176 Criș, Judetul Mures,
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One of our missions for 2022 is to stock our vaulted cellars with a good selection of some of the finest wines, carefully-curated by a local, renowned sommelier. Our new wine list, together with our vibrant fine dining menu, will delight your senses and bring an extra dash of glamour to your Bethlen Estates experience.
The man behind our new wine list, Szabo Zoltan, is a sommelier and wine director who brings more than 25 years of international experience and is determined to help us develop “one of the most prestigious wine programs in Transylvania.”
“The spectacular wine program we are putting together, along with the fine dining experience envisioned by our chef, Robert Tordai, will put Bethlen Estates on the map of wine and gastronomy afficionados,” Szabo said, in an interview with our communication manager.
“I’ve come aboard to help put together a complex wine program; I call it a program because it’s much more than just a wine list,” he said. “It’s a program comprising staff training, special events, wine tasting and collaborating with chef Robert to create unique pairings – a complete wine and gastronomic experience.”
“We will be focusing on sourcing local wines from the surrounding areas. Chef Robert is keen on creating seasonal and locally-inspired dishes, so local wines are of utmost importance,” he added.
While a local touch has always been important to us at Bethlen Estates, so too is developing rich, worldly experiences for our guests. This is where Szabo’s expertise really shone through.
In addition to an array of local wines, the new program will include a wide variety of international wines, including Hungarian, Austrian French, Italian, and others. “I don’t want to give away all the details,” Szabo said. “But I want to launch an invitation to Bethlen Estates’ distinguished clients to come and explore the list.”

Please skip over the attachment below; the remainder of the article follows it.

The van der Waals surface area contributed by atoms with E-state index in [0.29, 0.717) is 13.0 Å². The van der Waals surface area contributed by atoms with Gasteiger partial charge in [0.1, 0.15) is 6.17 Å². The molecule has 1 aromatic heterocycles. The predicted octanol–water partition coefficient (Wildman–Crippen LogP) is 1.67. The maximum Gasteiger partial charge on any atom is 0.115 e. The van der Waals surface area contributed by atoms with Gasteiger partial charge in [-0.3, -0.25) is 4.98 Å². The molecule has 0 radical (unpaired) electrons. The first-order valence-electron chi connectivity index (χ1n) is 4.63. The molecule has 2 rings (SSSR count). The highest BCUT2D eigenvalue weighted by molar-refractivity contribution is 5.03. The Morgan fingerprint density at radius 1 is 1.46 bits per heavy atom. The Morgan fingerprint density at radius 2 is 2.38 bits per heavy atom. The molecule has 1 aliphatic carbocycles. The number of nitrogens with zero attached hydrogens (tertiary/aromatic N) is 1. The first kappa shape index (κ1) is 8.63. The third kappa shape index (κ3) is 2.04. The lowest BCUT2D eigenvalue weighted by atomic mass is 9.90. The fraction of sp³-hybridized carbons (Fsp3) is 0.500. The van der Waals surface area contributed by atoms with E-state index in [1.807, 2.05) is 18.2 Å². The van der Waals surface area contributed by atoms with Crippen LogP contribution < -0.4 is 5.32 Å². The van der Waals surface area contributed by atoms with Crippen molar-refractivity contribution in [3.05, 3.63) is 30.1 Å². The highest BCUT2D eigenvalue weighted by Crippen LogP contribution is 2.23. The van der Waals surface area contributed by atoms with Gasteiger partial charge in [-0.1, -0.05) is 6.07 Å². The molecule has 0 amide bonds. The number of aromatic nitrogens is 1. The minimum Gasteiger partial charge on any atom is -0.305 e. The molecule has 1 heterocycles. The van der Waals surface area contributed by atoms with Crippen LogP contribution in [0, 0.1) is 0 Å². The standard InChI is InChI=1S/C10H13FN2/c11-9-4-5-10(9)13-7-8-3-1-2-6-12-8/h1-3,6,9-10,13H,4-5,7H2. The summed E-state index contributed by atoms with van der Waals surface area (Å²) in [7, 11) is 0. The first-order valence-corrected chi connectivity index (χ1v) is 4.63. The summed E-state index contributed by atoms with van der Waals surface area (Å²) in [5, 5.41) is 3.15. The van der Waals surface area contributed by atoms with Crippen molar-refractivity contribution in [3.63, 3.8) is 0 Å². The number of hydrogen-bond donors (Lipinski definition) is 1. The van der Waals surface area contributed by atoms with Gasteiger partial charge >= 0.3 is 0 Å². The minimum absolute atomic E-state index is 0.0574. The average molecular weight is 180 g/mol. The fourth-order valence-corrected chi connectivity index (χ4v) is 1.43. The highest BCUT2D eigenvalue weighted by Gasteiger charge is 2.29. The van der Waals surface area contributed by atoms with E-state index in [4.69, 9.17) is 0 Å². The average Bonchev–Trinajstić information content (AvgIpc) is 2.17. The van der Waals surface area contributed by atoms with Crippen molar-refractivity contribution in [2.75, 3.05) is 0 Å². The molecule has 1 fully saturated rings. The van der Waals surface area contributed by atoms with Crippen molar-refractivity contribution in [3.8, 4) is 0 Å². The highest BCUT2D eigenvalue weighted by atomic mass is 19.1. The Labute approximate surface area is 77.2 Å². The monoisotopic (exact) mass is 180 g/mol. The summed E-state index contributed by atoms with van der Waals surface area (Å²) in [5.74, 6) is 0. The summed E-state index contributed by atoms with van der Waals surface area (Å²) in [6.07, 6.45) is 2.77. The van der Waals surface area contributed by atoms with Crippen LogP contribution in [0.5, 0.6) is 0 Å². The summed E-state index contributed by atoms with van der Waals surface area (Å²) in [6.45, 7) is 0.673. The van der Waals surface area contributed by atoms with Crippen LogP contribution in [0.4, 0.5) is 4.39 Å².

“There are a surprising number of new wineries and new investors producing excellent wines here, so the opportunities are numerous and exciting,” Szabo said. “I personally see a huge jump in the quality of Romanian wines. In the last four years I have tasted some that are as good – or even better – than many other, prestigious international wines.”
“There are many ways to taste wine, but it ultimately comes down to the individual preference. I would suggest having a look at the colour and appearance of the wine, then take in the bouquet – and focus on the aromas, swirl it around a little bit and then taste and detect the flavours,” he added.
Szabo opined that a top wine experience ultimately culminates with a long finish, the moment of lingering aromas and flavours.
“The longer the finish, the more pleasure it offers and indicates the better quality of the wine usually,” he said. “Overall, you are looking for balance … the good ones have a balance between its structural elements – aroma, flavour, acidity, tannin, alcohol and residual sugar if it’s a case.”
“Transylvanian wine is unique with its indigenous varieties found nowhere else in the world,” Szabo said, and noted that Bethlen Estate’s is a “stone’s-throw from the country’s best vineyard areas” which make it easily accessible for guests “to get an intimate sense of the place.”
“Transylvania is the home of a wide range of local grape varieties that thrive in this climate, and result in particularly elegant, light and fresh wines,” Szabo said. “The outstanding terroir (local conditions) of Transylvania can be observed through the local wine’s distinctive personalities.”
176 Criș, Judetul Mures